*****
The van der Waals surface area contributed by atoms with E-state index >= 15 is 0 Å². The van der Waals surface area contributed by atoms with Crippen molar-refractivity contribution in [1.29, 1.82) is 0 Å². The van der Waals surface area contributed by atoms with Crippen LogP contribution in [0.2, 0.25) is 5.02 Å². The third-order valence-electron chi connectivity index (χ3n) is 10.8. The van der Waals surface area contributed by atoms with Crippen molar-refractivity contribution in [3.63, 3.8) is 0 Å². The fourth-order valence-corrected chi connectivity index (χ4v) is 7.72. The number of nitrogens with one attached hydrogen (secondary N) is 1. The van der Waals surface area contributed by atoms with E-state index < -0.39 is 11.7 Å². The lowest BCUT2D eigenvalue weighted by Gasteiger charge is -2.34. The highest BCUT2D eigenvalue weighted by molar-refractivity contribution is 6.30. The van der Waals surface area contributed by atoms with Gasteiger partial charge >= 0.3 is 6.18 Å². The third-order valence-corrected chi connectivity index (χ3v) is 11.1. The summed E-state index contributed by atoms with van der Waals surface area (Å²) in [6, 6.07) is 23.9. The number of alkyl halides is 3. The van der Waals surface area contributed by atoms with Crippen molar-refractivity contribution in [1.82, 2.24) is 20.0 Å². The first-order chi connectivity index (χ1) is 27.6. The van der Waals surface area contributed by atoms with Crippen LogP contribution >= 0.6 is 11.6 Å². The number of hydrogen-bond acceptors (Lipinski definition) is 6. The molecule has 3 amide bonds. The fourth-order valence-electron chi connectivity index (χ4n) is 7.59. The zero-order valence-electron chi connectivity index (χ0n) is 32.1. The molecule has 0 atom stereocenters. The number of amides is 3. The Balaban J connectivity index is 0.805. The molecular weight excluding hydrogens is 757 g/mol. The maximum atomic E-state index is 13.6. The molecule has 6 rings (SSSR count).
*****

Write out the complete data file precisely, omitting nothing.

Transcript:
The van der Waals surface area contributed by atoms with E-state index >= 15 is 0 Å². The van der Waals surface area contributed by atoms with Crippen molar-refractivity contribution in [1.29, 1.82) is 0 Å². The van der Waals surface area contributed by atoms with Crippen LogP contribution in [0.2, 0.25) is 5.02 Å². The third-order valence-electron chi connectivity index (χ3n) is 10.8. The van der Waals surface area contributed by atoms with Crippen molar-refractivity contribution in [3.63, 3.8) is 0 Å². The fourth-order valence-corrected chi connectivity index (χ4v) is 7.72. The number of nitrogens with one attached hydrogen (secondary N) is 1. The van der Waals surface area contributed by atoms with E-state index < -0.39 is 11.7 Å². The lowest BCUT2D eigenvalue weighted by Gasteiger charge is -2.34. The highest BCUT2D eigenvalue weighted by molar-refractivity contribution is 6.30. The van der Waals surface area contributed by atoms with Gasteiger partial charge >= 0.3 is 6.18 Å². The third-order valence-corrected chi connectivity index (χ3v) is 11.1. The summed E-state index contributed by atoms with van der Waals surface area (Å²) in [6, 6.07) is 23.9. The number of alkyl halides is 3. The van der Waals surface area contributed by atoms with Crippen molar-refractivity contribution in [1.82, 2.24) is 20.0 Å². The first-order chi connectivity index (χ1) is 27.6. The van der Waals surface area contributed by atoms with Crippen LogP contribution >= 0.6 is 11.6 Å². The number of hydrogen-bond acceptors (Lipinski definition) is 6. The molecule has 3 amide bonds. The fourth-order valence-electron chi connectivity index (χ4n) is 7.59. The zero-order valence-electron chi connectivity index (χ0n) is 32.1. The molecule has 0 atom stereocenters. The number of amides is 3. The Balaban J connectivity index is 0.805. The molecular weight excluding hydrogens is 757 g/mol. The maximum atomic E-state index is 13.6. The molecule has 6 rings (SSSR count).